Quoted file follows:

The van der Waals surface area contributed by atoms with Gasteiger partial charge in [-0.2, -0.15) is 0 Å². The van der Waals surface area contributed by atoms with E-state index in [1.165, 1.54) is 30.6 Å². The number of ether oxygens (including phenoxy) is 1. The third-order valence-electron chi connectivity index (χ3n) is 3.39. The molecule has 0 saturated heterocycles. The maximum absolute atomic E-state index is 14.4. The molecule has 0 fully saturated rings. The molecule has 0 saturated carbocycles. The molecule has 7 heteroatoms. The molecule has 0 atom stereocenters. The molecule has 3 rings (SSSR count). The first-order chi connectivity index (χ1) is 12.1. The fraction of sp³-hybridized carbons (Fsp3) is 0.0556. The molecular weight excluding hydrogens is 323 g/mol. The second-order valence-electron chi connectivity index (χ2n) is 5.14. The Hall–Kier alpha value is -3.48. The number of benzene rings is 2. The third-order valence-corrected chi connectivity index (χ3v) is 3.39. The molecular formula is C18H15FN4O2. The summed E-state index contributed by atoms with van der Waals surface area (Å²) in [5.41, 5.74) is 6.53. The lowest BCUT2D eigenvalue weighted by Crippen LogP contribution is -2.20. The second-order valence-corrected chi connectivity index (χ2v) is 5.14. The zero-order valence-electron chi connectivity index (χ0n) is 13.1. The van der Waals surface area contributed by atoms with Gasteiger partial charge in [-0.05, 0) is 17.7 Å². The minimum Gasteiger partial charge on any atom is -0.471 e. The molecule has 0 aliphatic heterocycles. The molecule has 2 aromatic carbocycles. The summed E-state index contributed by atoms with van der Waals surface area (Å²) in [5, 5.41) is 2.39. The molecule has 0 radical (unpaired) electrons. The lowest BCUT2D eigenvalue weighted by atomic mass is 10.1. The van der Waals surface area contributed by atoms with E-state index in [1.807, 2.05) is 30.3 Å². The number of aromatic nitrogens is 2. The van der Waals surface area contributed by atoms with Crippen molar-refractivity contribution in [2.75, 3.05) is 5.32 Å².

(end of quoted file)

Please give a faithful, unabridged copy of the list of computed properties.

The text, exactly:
The van der Waals surface area contributed by atoms with Gasteiger partial charge in [-0.2, -0.15) is 0 Å². The van der Waals surface area contributed by atoms with E-state index in [1.165, 1.54) is 30.6 Å². The number of ether oxygens (including phenoxy) is 1. The third-order valence-electron chi connectivity index (χ3n) is 3.39. The molecule has 0 saturated heterocycles. The maximum absolute atomic E-state index is 14.4. The molecule has 0 fully saturated rings. The molecule has 0 saturated carbocycles. The molecule has 7 heteroatoms. The molecule has 0 atom stereocenters. The molecule has 3 rings (SSSR count). The first-order chi connectivity index (χ1) is 12.1. The fraction of sp³-hybridized carbons (Fsp3) is 0.0556. The molecular weight excluding hydrogens is 323 g/mol. The second-order valence-electron chi connectivity index (χ2n) is 5.14. The Hall–Kier alpha value is -3.48. The number of benzene rings is 2. The third-order valence-corrected chi connectivity index (χ3v) is 3.39. The molecular formula is C18H15FN4O2. The summed E-state index contributed by atoms with van der Waals surface area (Å²) in [5.41, 5.74) is 6.53. The lowest BCUT2D eigenvalue weighted by Crippen LogP contribution is -2.20. The second-order valence-corrected chi connectivity index (χ2v) is 5.14. The zero-order valence-electron chi connectivity index (χ0n) is 13.1. The van der Waals surface area contributed by atoms with Gasteiger partial charge in [-0.05, 0) is 17.7 Å². The minimum Gasteiger partial charge on any atom is -0.471 e. The molecule has 0 aliphatic heterocycles. The molecule has 2 aromatic carbocycles. The summed E-state index contributed by atoms with van der Waals surface area (Å²) in [5, 5.41) is 2.39. The molecule has 0 radical (unpaired) electrons. The lowest BCUT2D eigenvalue weighted by atomic mass is 10.1. The van der Waals surface area contributed by atoms with E-state index in [1.807, 2.05) is 30.3 Å². The number of aromatic nitrogens is 2. The van der Waals surface area contributed by atoms with Crippen molar-refractivity contribution in [2.75, 3.05) is 5.32 Å².